Report: For many injured employees, workers’ compensation falls short

An OSHA report shows that many workers go without compensation for eligible injuries or suffer significant income loss even after receiving benefits.

Workplace injuries and illnesses present an all-too-common risk for employees in Staten Island. In 2011, the latest year for which the Bureau of Labor Statistics reports data for New York, over 232,000 workplace injuries occurred in the state. More than 126,000 of these injuries were severe enough to require time off from work or transfers to different positions.

Workers' compensation is designed to provide benefits for medical costs, wage loss and ongoing disablement associated with these work-related injuries. Sadly, though, a new report from the Occupational Safety and Health Administration suggests that this system is not adequately meeting the needs of injured workers.

Ongoing financial burdens

The OSHA report discusses several studies that suggest workers' compensation often falls short financially. One study, which was conducted in New Mexico, found that workers lost about 15 percent of their earnings during the decade after a workplace injury. On average, this translated to $31,000 of income loss. This figure is especially alarming because it is based on workers who received wage loss benefits. Other workers may have faced even greater losses.

Workplace injuries and illnesses can also have secondary economic effects. Often, an injury victim's family members may have to give up work opportunities to act as caregivers, compounding the financial loss. A workplace injury can also cost a worker future earning opportunities. Besides affecting a person's vocational skills, an injury or illness can adversely affect a person's relations with colleagues and chances of promotion.

Troublingly, the workers who have the least financial leeway may also be most at risk for injuries. The report states that lower-wage workers often are exposed to hazardous working conditions and suffer injuries at higher rates than other workers. Similarly, temporary workers often face a combination of new conditions and inadequate training, enhancing the risk of injury.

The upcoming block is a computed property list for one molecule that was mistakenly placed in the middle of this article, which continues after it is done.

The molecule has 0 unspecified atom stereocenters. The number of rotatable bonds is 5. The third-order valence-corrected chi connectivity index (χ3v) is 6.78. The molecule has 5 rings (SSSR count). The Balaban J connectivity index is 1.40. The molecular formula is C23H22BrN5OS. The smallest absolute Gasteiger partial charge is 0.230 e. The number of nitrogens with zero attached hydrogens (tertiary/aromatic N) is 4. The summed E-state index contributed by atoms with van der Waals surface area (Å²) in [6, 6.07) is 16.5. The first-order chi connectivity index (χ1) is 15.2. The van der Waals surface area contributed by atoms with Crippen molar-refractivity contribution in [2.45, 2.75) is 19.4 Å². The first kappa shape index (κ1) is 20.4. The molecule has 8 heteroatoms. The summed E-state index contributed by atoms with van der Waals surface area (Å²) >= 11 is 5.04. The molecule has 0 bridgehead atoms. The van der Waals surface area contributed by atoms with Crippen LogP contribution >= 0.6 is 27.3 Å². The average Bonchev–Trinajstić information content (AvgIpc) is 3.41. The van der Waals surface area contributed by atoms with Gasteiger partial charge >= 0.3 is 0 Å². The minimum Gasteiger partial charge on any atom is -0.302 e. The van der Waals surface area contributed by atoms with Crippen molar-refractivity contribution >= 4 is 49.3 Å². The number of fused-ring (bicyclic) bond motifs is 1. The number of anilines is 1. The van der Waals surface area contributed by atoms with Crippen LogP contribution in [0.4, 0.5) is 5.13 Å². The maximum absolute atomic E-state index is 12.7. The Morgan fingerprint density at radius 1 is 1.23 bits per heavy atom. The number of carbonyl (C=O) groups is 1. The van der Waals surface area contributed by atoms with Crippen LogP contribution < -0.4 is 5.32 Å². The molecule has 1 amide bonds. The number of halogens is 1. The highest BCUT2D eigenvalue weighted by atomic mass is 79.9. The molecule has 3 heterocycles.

Unaddressed injuries

Adding to these financial issues, many workers may never report their injuries and illnesses or receive appropriate compensation. The OSHA report cites the following troubling figures:

  • One study found that one in five employees in Massachusetts never received compensation for work-related amputations.
  • Another study found that one-third of California workers didn't receive compensation for the same type of injury. Additionally, one-third of California workers were never compensated for carpal tunnel syndrome.
  • Several studies show that less than 40 percent of workers who are eligible for workers' compensation apply for it.
  • According to one study, as few as 3 percent of workers who suffer from occupational diseases receive compensation for those diseases.

The report explains that compensation rates for occupational diseases are so low because these diseases often are not identified as work-related. Compensation rates for work-related injuries, in contrast, may be low for various reasons. Some workers may misunderstand their rights or worry that filing a claim will impact their job security. Immigrants whose use of English is limited may also face barriers to making claims.

Unfortunately, workers who fail to seek adequate compensation may face long-term economic consequences. As the report shows, workplace injuries can be financially burdensome even when compensation is awarded. Without compensation, these injuries may prove financially catastrophic.

Seeking professional help

These findings underscore why it is important for injured workers to understand their rights and pursue all available compensation. In New York, workers must file claims within two years of the date of injury. For occupational disease claims, workers are given two years from the date they realized or should have known that the disease was work-related. To increase the likelihood of a favorable outcome, workers should consider speaking to a workers' compensation attorney well before these deadlines.

Keywords: workers' compensation, injury, benefits